My experience with Virgin Media started when my broadband and cable TV went down. After 24 hours I called Virgin Media's help line. I hit their IVR, navigated the menu options to the technical support line, but just as I reached the end of the menu path my call was disconnected. I tried a further 4 times but was disconnected each time having spent around 4 minutes per call. Frustrated, I called again but this time I pressed random numbers on the IVR and I got through to an agent. The agent apologised and explained that there was maintenance going on in my area. He couldn't tell me when the maintenance would end but he offered to credit my account £10. Happy enough I hung up, but 24 hours later I still had no broadband. I used my iphone to check on Virgin Media's web site to see if there was a service update online but I couldn't find anything so I tweeted "#virginmedia broadband now down for 48 hrs. Disconnected from call centre IVR 5 times... #fail". To be honest I didn't expect a response to the tweet but within an hour I got a response. We exchanged messages and @virginmedia advised me that the maintenance affecting my broadband would continue for another 2 days; not great but at least I now had an answer. Sure enough, 2 days later my broadband was switched back on (co-incidentally, on the same day I received a marketing offer through my letterbox to sign up as a new customer to Virgin Media (!) I’ll leave Marketing, Sales and Service integration for another post!).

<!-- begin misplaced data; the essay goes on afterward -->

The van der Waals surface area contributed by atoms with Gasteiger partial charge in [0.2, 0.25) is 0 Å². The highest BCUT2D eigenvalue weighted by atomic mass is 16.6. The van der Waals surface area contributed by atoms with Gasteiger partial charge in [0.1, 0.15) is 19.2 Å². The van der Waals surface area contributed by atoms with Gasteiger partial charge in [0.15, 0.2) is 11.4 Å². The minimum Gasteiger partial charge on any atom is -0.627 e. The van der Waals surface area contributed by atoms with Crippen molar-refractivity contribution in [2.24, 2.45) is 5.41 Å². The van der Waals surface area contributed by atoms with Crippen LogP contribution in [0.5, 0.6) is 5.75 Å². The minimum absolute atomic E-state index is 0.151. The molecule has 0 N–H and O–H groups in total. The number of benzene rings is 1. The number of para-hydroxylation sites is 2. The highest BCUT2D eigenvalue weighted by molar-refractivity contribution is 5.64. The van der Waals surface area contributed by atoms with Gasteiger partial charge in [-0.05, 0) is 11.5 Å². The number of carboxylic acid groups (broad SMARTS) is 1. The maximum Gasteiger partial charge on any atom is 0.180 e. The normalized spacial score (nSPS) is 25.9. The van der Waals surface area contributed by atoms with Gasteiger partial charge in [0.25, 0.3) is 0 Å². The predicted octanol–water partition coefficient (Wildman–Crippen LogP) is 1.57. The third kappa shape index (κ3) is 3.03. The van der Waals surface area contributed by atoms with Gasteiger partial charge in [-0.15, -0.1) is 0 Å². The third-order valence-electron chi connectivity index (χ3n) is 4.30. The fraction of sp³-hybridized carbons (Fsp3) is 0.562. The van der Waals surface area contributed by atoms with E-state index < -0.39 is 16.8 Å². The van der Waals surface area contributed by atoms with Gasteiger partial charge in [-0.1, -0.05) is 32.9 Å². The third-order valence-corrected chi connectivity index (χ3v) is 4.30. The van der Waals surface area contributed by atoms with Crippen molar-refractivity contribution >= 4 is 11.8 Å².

What do I take from this customer service experience?
The best service is no service
I don't know if the maintenance on my broadband was planned or unplanned. Either way, Virgin Media could have prevented my call. They could have written, e-mailed or sent me an SMS to let me know that maintenance was planned in my area before the event. Once a problem occurred, they could have identified accounts from the affected area and put a message onto their IVR or web site advising customers who called that they were currently experiencing problems that would be resolved in 72 hours and that they would be crediting £10 to all affected accounts. In some industries, consumer-to-consumer is becoming the best way to prevent service calls, with customer’s turning to support forums to fix their problems.